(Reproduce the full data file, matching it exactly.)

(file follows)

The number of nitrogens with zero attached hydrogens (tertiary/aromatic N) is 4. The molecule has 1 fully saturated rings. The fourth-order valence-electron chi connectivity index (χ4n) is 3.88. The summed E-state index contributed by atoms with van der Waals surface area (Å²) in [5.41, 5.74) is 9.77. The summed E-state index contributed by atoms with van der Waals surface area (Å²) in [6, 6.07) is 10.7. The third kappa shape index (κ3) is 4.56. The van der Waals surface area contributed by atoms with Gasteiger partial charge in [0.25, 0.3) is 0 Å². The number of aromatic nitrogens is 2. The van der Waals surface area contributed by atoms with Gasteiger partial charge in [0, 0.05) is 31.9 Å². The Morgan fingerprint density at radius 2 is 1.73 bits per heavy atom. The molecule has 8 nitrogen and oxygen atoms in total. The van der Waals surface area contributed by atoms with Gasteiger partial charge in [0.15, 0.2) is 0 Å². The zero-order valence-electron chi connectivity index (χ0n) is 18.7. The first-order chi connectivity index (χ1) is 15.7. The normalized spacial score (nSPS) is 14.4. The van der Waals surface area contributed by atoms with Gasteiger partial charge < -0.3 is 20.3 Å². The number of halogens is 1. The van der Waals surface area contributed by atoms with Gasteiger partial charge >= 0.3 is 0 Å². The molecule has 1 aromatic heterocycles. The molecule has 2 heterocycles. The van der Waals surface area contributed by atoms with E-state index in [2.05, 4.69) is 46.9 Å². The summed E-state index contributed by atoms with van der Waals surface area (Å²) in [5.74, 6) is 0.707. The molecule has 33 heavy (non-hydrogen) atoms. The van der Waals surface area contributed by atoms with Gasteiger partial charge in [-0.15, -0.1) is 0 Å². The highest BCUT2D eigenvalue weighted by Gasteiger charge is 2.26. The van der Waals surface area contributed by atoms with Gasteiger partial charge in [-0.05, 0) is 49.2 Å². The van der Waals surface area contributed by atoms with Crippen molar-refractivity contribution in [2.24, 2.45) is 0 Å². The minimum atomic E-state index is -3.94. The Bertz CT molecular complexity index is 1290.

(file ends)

The number of nitrogens with zero attached hydrogens (tertiary/aromatic N) is 4. The molecule has 1 fully saturated rings. The fourth-order valence-electron chi connectivity index (χ4n) is 3.88. The summed E-state index contributed by atoms with van der Waals surface area (Å²) in [5.41, 5.74) is 9.77. The summed E-state index contributed by atoms with van der Waals surface area (Å²) in [6, 6.07) is 10.7. The third kappa shape index (κ3) is 4.56. The van der Waals surface area contributed by atoms with Gasteiger partial charge in [0.25, 0.3) is 0 Å². The number of aromatic nitrogens is 2. The van der Waals surface area contributed by atoms with Gasteiger partial charge in [0, 0.05) is 31.9 Å². The Morgan fingerprint density at radius 2 is 1.73 bits per heavy atom. The molecule has 8 nitrogen and oxygen atoms in total. The van der Waals surface area contributed by atoms with Gasteiger partial charge in [0.15, 0.2) is 0 Å². The zero-order valence-electron chi connectivity index (χ0n) is 18.7. The first-order chi connectivity index (χ1) is 15.7. The normalized spacial score (nSPS) is 14.4. The van der Waals surface area contributed by atoms with Gasteiger partial charge < -0.3 is 20.3 Å². The number of halogens is 1. The van der Waals surface area contributed by atoms with Gasteiger partial charge >= 0.3 is 0 Å². The molecule has 1 aromatic heterocycles. The molecule has 2 heterocycles. The van der Waals surface area contributed by atoms with E-state index in [2.05, 4.69) is 46.9 Å². The summed E-state index contributed by atoms with van der Waals surface area (Å²) in [5.74, 6) is 0.707. The molecule has 33 heavy (non-hydrogen) atoms. The van der Waals surface area contributed by atoms with Gasteiger partial charge in [-0.15, -0.1) is 0 Å². The highest BCUT2D eigenvalue weighted by Gasteiger charge is 2.26. The van der Waals surface area contributed by atoms with Gasteiger partial charge in [-0.05, 0) is 49.2 Å². The van der Waals surface area contributed by atoms with Crippen molar-refractivity contribution in [2.24, 2.45) is 0 Å². The minimum atomic E-state index is -3.94. The Bertz CT molecular complexity index is 1290.